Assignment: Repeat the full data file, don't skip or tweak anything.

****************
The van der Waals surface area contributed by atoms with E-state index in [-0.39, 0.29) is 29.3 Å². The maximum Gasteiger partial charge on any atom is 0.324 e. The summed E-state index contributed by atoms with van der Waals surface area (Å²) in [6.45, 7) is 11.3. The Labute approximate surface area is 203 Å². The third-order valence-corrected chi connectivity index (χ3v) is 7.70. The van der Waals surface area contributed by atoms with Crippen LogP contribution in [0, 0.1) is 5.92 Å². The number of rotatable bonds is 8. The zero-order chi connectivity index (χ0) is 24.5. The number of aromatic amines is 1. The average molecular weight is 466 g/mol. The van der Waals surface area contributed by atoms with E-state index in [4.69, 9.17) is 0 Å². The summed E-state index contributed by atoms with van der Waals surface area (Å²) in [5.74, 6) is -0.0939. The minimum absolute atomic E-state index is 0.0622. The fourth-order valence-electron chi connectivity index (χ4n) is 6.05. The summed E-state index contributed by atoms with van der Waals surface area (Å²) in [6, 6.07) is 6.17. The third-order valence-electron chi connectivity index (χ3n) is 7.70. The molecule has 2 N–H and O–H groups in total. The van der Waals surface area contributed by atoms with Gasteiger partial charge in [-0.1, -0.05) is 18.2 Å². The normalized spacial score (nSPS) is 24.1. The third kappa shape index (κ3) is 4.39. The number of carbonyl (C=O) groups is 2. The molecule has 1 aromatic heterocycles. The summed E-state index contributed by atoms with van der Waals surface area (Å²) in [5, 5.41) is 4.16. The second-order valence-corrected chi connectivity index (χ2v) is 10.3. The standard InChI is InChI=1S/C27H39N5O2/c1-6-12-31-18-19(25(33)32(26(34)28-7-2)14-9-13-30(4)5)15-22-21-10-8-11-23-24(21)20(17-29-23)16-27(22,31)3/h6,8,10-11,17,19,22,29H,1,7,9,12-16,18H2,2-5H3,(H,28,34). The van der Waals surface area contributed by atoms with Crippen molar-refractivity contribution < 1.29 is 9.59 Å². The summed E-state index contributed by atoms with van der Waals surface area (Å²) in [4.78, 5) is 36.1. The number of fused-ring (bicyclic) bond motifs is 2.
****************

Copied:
The van der Waals surface area contributed by atoms with E-state index in [-0.39, 0.29) is 29.3 Å². The maximum Gasteiger partial charge on any atom is 0.324 e. The summed E-state index contributed by atoms with van der Waals surface area (Å²) in [6.45, 7) is 11.3. The Labute approximate surface area is 203 Å². The third-order valence-corrected chi connectivity index (χ3v) is 7.70. The van der Waals surface area contributed by atoms with Crippen LogP contribution in [0, 0.1) is 5.92 Å². The number of rotatable bonds is 8. The zero-order chi connectivity index (χ0) is 24.5. The number of aromatic amines is 1. The average molecular weight is 466 g/mol. The van der Waals surface area contributed by atoms with E-state index in [4.69, 9.17) is 0 Å². The summed E-state index contributed by atoms with van der Waals surface area (Å²) in [5.74, 6) is -0.0939. The minimum absolute atomic E-state index is 0.0622. The fourth-order valence-electron chi connectivity index (χ4n) is 6.05. The summed E-state index contributed by atoms with van der Waals surface area (Å²) in [6, 6.07) is 6.17. The third-order valence-electron chi connectivity index (χ3n) is 7.70. The molecule has 2 N–H and O–H groups in total. The van der Waals surface area contributed by atoms with Gasteiger partial charge in [-0.1, -0.05) is 18.2 Å². The normalized spacial score (nSPS) is 24.1. The third kappa shape index (κ3) is 4.39. The number of carbonyl (C=O) groups is 2. The molecule has 1 aromatic heterocycles. The summed E-state index contributed by atoms with van der Waals surface area (Å²) in [5, 5.41) is 4.16. The second-order valence-corrected chi connectivity index (χ2v) is 10.3. The standard InChI is InChI=1S/C27H39N5O2/c1-6-12-31-18-19(25(33)32(26(34)28-7-2)14-9-13-30(4)5)15-22-21-10-8-11-23-24(21)20(17-29-23)16-27(22,31)3/h6,8,10-11,17,19,22,29H,1,7,9,12-16,18H2,2-5H3,(H,28,34). The van der Waals surface area contributed by atoms with Crippen molar-refractivity contribution < 1.29 is 9.59 Å². The summed E-state index contributed by atoms with van der Waals surface area (Å²) in [4.78, 5) is 36.1. The number of fused-ring (bicyclic) bond motifs is 2.